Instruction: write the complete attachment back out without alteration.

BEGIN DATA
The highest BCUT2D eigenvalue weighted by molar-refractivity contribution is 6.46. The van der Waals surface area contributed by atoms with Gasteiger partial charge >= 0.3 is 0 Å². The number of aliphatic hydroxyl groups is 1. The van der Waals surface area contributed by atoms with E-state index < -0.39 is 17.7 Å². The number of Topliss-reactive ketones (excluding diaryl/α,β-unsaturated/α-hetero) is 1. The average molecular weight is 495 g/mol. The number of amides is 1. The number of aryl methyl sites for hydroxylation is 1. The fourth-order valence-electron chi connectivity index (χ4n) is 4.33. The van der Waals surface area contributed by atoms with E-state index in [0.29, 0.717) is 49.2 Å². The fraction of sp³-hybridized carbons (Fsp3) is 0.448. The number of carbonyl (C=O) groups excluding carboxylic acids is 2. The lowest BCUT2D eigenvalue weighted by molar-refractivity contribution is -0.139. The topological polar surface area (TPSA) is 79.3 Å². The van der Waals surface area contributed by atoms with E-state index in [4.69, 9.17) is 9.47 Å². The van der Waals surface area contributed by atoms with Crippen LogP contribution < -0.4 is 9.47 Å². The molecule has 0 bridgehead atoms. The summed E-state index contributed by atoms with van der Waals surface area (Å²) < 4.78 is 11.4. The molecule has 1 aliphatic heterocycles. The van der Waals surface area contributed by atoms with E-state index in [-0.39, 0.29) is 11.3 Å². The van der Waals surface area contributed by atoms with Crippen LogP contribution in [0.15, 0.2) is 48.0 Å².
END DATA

The highest BCUT2D eigenvalue weighted by molar-refractivity contribution is 6.46. The van der Waals surface area contributed by atoms with Gasteiger partial charge >= 0.3 is 0 Å². The number of aliphatic hydroxyl groups is 1. The van der Waals surface area contributed by atoms with E-state index < -0.39 is 17.7 Å². The number of Topliss-reactive ketones (excluding diaryl/α,β-unsaturated/α-hetero) is 1. The average molecular weight is 495 g/mol. The number of amides is 1. The number of aryl methyl sites for hydroxylation is 1. The fourth-order valence-electron chi connectivity index (χ4n) is 4.33. The van der Waals surface area contributed by atoms with E-state index in [0.29, 0.717) is 49.2 Å². The fraction of sp³-hybridized carbons (Fsp3) is 0.448. The number of carbonyl (C=O) groups excluding carboxylic acids is 2. The lowest BCUT2D eigenvalue weighted by molar-refractivity contribution is -0.139. The topological polar surface area (TPSA) is 79.3 Å². The van der Waals surface area contributed by atoms with E-state index in [4.69, 9.17) is 9.47 Å². The van der Waals surface area contributed by atoms with Crippen LogP contribution < -0.4 is 9.47 Å². The molecule has 0 bridgehead atoms. The summed E-state index contributed by atoms with van der Waals surface area (Å²) < 4.78 is 11.4. The molecule has 1 aliphatic heterocycles. The van der Waals surface area contributed by atoms with E-state index in [-0.39, 0.29) is 11.3 Å². The van der Waals surface area contributed by atoms with Crippen LogP contribution in [0.15, 0.2) is 48.0 Å².